The introduction of CSD represents a massive step towards the digitisation of government procurement in order to reduce procurement wastage and corruption. The implementation of CSD, if properly administered, can be beneficial for the Limpopo provincial departments by providing them with accurate service provider information in a transparent manner. This may dramatically improve the departments’ spending. A successfully implemented and sustainable e-procurement system can positively contribute to the healthier performance of a public institution, and that may have a ripple effect on a country’s economy. The introduction of e-procurement by the South African government promises to be a step forward in the acquiring of goods and services by creating a platform where value for money, because of possible reduced costs, would be promoted. The notable advantages of e-procurement are the fair competitive bidding in which bidders are actively involved in the bidding and award process, the shorter turnaround time in the delivery of goods and services, fewer staff and therefore reduction of bureaucracy, and promotion of transparency. For e-procurement to be successful and sustainable, there needs to be training of staff members and other stakeholders on how to effectively utilise the procurement system, a good infrastructure and a framework of good procurement legislation. It is therefore undeniable that the lack of supporting infrastructure and progressive procurement legislation can impede the successful implementation of e-procurement. Other factors that can hinder the success of an e-procurement system include culture shock, lack of planning, inability to retrieve accurate information and poor procurement decisions.


The authors would like to thank the following people for their assistance during the course of this study: Mashimbye Minah Sindisa, Shingange Mokgadi, Maja Iris Ramadimetja, Mathakho Nditsheni Norman, Mochena Victor, Thando Ntshumeni, Nkhumeleni Shonisani who are responsible for management of procurement and invoices payment for their respective departments; Zitha Hasani and Muthivhi Mbengeni who deal with demand management and supply chain management advice to provincial departments; Seopa Alfred who manages the procurement of Polokwane Welfare Complex and Ramatjie Julius who manages the Supply Chain Limpopo Gateway Airport Authority; Siavha Fhatuwani and Oosthuizen Anelda who perform all procurement-related duties, including ordering, inviting quotations, buying and storing; Nembudani Vhutshilo, Zitha Hasani and Ramatjie Julius who undertake the procurement inspection and ensure that expenditure on goods and services procured is aligned with the approved budget.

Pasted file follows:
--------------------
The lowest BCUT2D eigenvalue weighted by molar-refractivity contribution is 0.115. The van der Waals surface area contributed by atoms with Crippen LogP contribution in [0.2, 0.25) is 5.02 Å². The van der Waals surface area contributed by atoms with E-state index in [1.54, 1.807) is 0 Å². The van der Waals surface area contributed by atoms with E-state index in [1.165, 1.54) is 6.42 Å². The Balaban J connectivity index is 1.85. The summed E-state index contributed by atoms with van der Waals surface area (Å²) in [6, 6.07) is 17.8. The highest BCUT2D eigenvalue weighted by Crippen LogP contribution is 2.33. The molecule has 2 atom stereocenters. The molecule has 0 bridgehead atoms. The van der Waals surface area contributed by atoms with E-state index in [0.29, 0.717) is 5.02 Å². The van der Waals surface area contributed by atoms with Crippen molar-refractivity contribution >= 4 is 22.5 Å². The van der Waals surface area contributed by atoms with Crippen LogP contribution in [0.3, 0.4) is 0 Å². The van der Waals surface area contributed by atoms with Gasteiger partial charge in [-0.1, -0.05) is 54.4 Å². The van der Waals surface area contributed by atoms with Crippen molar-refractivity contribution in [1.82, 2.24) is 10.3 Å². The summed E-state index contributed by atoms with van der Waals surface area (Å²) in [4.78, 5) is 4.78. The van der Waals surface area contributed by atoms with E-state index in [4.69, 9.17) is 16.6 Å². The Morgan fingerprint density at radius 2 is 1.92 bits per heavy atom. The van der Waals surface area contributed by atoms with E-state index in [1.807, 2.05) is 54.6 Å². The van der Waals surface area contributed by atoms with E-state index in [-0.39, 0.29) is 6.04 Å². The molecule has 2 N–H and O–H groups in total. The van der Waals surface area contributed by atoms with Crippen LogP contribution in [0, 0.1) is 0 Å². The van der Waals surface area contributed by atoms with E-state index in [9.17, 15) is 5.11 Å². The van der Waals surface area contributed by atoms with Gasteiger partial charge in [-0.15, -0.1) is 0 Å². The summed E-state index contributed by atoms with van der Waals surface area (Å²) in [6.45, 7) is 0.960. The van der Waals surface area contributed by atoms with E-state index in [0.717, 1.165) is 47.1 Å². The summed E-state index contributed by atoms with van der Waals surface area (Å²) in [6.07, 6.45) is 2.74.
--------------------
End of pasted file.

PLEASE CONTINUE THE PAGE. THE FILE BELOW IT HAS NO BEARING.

Competing interests

The authors declare that no competing interests exist.

Authors’ contributions

All authors contributed equally to this work.

Ethical consideration

This article followed all ethical standards for carrying out a research without direct contact with human or animal subjects.

Funding information

This research received no specific grant from any funding agency in the public, commercial or not-for-profit sectors.

Data availability statement

The data that support the findings of this study are available from the corresponding author, Z.M., upon reasonable request, who would provide due reference.


The views and opinions expressed in this article are those of the authors and do not necessarily reflect the official policy or position of any affiliated agency of the authors.